Collection Creator: Ball, George W. (George Wildman), 1909-1994..
Extent: 100 boxes (1 partial)
Collection is open for research use.
Series 1, Subseries 1, Subject Files, 1916-1994, contains incoming and outgoing correspondence, memoranda, reports, clippings, manuscripts, speeches, press releases and publications, and is filed alphabetically by author or subject. The subject files mainly document Ball's life prior to his appointment as under secretary of state for economic affairs and after his resignation as ambassador to the United Nations. These files contain information on a myriad of subjects in which Ball was involved or interested. His careers are well documented in this subseries, including his work on the U.S. Strategic Bombing Survey, which included the interrogation of Albert Speer, his years spent at Cleary, Gottlieb, and his international banking experience gained at Lehman Brothers.
While his career accomplishments were vast and varied, Ball considered his work with Jean Monnet on the "perestroika" of Western Europe the most interesting and more productive than his "rearguard" action against the Vietnam War. Ball's work with Monnet on European integration is detailed throughout numerous folders in this subseries. The seventeen memoranda Ball wrote outlining his opposition to the Vietnam War are included in this subseries as well. Researchers should note that copies have been made of the original memoranda for preservation purposes and are located at the front of the folders. The originals can be found at the rear of the folder and should only be consulted if the copy is illegible.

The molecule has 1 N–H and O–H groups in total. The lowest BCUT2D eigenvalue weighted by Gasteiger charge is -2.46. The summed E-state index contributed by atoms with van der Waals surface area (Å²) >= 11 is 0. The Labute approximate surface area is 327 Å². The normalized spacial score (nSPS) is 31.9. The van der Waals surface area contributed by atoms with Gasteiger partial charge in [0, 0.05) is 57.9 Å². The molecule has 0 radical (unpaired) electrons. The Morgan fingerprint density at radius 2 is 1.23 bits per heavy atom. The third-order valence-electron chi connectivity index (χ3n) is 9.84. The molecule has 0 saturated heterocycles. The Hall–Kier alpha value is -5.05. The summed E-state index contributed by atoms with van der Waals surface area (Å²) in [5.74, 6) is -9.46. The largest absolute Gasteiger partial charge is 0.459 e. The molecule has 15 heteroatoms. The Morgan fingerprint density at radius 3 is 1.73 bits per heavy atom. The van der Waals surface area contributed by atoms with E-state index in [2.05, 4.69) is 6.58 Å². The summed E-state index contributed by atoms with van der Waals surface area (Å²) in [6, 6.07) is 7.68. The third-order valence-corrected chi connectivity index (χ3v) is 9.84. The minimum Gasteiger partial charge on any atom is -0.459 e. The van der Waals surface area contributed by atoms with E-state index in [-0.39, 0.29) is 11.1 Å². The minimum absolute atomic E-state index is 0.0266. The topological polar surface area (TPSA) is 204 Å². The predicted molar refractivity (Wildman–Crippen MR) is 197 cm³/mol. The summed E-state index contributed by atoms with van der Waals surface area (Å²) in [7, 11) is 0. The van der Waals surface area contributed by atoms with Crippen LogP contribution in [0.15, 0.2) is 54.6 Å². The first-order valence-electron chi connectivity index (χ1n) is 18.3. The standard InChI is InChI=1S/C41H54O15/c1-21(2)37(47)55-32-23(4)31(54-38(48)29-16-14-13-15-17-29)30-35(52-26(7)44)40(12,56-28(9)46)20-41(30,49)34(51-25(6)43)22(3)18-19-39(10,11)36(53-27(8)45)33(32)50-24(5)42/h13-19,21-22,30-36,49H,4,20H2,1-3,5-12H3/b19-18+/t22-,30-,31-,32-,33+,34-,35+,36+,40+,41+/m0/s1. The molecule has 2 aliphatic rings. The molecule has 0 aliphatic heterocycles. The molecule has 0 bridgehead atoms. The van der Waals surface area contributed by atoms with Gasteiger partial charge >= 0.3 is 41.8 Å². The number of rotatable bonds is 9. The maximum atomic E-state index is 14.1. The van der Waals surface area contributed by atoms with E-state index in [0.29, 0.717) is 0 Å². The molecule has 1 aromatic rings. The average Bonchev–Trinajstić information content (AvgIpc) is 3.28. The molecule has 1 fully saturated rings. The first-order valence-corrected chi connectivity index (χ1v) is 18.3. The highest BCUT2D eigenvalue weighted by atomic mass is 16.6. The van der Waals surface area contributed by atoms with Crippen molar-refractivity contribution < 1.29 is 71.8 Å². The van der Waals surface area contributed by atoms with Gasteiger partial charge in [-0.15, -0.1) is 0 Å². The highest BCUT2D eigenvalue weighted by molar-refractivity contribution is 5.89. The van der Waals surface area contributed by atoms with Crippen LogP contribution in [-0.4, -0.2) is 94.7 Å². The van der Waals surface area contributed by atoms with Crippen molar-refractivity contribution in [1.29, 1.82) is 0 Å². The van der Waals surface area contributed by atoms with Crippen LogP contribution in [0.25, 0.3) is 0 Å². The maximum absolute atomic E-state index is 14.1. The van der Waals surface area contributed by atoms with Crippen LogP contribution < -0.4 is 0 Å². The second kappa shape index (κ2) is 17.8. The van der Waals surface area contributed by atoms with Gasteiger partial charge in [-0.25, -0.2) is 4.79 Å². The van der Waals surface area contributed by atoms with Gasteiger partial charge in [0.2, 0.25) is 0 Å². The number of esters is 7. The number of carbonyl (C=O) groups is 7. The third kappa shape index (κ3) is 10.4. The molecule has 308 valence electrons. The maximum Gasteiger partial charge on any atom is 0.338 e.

The relationships Ball developed with various colleagues are documented here as well. One of his earliest ties born from an employment association was with Adlai Stevenson. Ball and Stevenson's correspondence reveals a close relationship that started in 1939 while both were employed with the law firm of Sidley, McPherson, Austin & Harper, and continued until Stevenson's death. The various Stevenson campaigns also brought about life-long friendships with Arthur Schlesinger, Jr. and Wilson Wyatt, while wartime work brought about a close friendship with John Kenneth Galbraith and Eugene Rostow. Ball also corresponded somewhat regularly with fellow members of Cleary, Gottlieb, and Ball often contacted them, after he had severed his ties, to enlist their services on matters. More often than not, the correspondence between Ball and members of the firm are found in the Cleary, Gottlieb files.
The relationships he developed while undersecretary of state are also well documented. Despite some disagreements over U.S. involvement in Vietnam, Ball developed a close relationship with Secretary of State Dean Rusk that continued until Ball's death. Their respect and mutual admiration for each other is evident in their correspondence. Another secretary of state whom Ball respected and admired was Dean Acheson. The two became close during Ball's tenure at the Farm Credit Administration. Other State Department colleagues with whom Ball corresponded after his retirement included W. Michael Blumenthal, William P. Bundy, Nicholas de B. Katzenbach, J. Robert Schaetzel and George S. Springsteen. Ball's latter years at Lehman Brothers were also characterized by several friendships, including a close one with Chairman Peter G. Peterson.
Ball was involved in numerous membership organizations, including the Council on Foreign Relations, the Century Association, the International Chamber of Commerce, and the highly secretive Bilderberg Group. The group took its name from a hotel in the Netherlands where the group first met in 1954. It was established to foster frank, confidential discussions between Europeans and North Americans on current issues affecting foreign affairs and the international economy. The group meets once a year in various locations throughout Western Europe and North America. Men and women of notable achievement are invited by members of a permanent steering committee on each occasion to attend. Ball was one of the first North American members of the Bilderberg Group and attended every meeting except for one before his death. Ball considered Bilderberg to be the most useful organization to which he belonged.
Series 1, Subseries 1, Subject Files; 1916-1994; George W. Ball Papers, Public Policy Papers, Department of Rare Books and Special Collections, Princeton University Library.